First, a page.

The classic car show at the Old Low Light North Shields was a show case of amazing classic cars against the stunning back drop of Clifford’s Fort.
My husband and son love going to car shows. When we saw there was going to be a classic car show at the Old Low Light we went along to discover more. We have been to many different car shows before, the vintage car show at Kielder water and the vintage bus rally at Whitley Bay are two worth visiting if you get a chance.
The vintage car show at the Old Low Light gave us the opportunity to get up close to an amazing range of classic cars. Cliffords Fort provides the perfect backdrop for the day of motoring nostalgia.
The town of North Shields is a fishing port on the mouth of the river Tyne. The Old Low Light is one of a pair of lighthouses that led boats safely into the mouth of the river. Navigation is tricky due to the Black Midden Rocks which have been the cause of many shipwrecks. They are difficult to see as they are below the water level at high tide.
The lighthouses have been there in one form or another since 1536 when Henry VIII gave permission to Trinity House to build them. Trinity House is responsible for training pilots on the river and is a really interesting place to visit. The historical building gives a great insight into piloting the River Tyne. You will find it on Newcastle’s quayside.
During the Anglo Dutch wars in the 17th Century the Old Low Light became part of Cliffords Fort, a coastal defence protecting the river Tyne. Today the Old Low Light and Cliffords Fort have become a museum. Inside there is an exhibit telling the history of the lighthouse, Cliffords Fort and the Fish Quay in North Shields. There is also a cafe inside and you can sit outside in warmer weather. You also get a great view of the beaches and across the river into South Shields.
Read more: A Vintage bus tour of Newcastle
The Old Low Light and the sea views make a perfect backdrop for the collection of classic cars huddling together inside the car park. The day was gloriously sunny with a gentle sea breeze cooling the air. It was the perfect day for the North of England Classic and Pre-war Automobile Club to show off their cars. Members sat on deckchairs beside the cars and were happy to tell you more about the car.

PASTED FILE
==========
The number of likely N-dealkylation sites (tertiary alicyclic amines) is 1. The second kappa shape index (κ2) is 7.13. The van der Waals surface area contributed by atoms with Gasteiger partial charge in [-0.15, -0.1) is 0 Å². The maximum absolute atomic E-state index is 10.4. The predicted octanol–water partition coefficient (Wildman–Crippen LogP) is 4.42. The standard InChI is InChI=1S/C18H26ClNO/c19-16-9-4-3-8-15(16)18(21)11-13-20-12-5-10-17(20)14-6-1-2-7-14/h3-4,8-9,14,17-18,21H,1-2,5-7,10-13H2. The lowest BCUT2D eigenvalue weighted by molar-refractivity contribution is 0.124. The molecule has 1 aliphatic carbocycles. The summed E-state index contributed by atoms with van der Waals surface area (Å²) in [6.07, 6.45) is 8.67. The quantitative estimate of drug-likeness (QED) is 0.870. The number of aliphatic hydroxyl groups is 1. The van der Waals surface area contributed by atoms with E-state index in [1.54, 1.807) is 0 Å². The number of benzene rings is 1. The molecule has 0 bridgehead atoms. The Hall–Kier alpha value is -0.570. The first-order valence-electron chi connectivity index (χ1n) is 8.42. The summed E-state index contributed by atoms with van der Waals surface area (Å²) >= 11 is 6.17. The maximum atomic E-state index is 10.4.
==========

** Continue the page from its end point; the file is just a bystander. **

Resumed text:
Walking around we found an incredible mixture of cars. Austins, Fords, and Bentleys and many more. Some of the cars would not have been out of place during the Prohibition era in the States. You could almost visualise the gangsters driving them. Others were more modern, we spotted a milk van and even Del Boys Reliant Robin from Only Fools and Horses.
The cars filled the car park, fitting into any space they could find. Some were even alongside a fishing boat which made an interesting backdrop. It was really interesting mooching round and looking at all the different cars.
Read more: A vintage bus rally at Whitley Bay
Walking to the Old Low Light I saw a large statue of a man overlooking the coast. I went over to get a closer look. The statue is known as Fiddlers Green and is a memorial to lost fishermen.
North Shields is still a busy fishing port today, if you walk along the fish quay you can visit the fish market and see the fishing ships when they are in port. Fishing is the UK’s most dangerous peacetime occupation and many fishermen still lose their lives today. It is fitting that North Shields now has a memorial to those lost at sea.
The statue is made from the same material as the angel of the north and is the work of Ray Lonsdale. The inspiration for the statue came from an image taken by local photographer Harry Hann in 1959. The name Fiddlers Green comes from 19th Century maritime folklore. It is an afterlife for sailors who have been at sea at least fifty years where the fiddle never stops playing.
The inscription on the statue reads:
To the fishermen lost in the cold North Sea, and the ones who will be so, I’ll be seeing you all on Fiddler’s Green, be steady as you go.
“For Fiddler’s Green is a place I’ve heard tell, though no one really knows, where the fishermen go if they don’t go to hell, and no Arctic wind will blow.
It is a very fitting tribute in a gorgeous location.
Did you visit the vintage car festival at the Old Low Light? Have you ever been inside the museum? What did you think? Let me know below.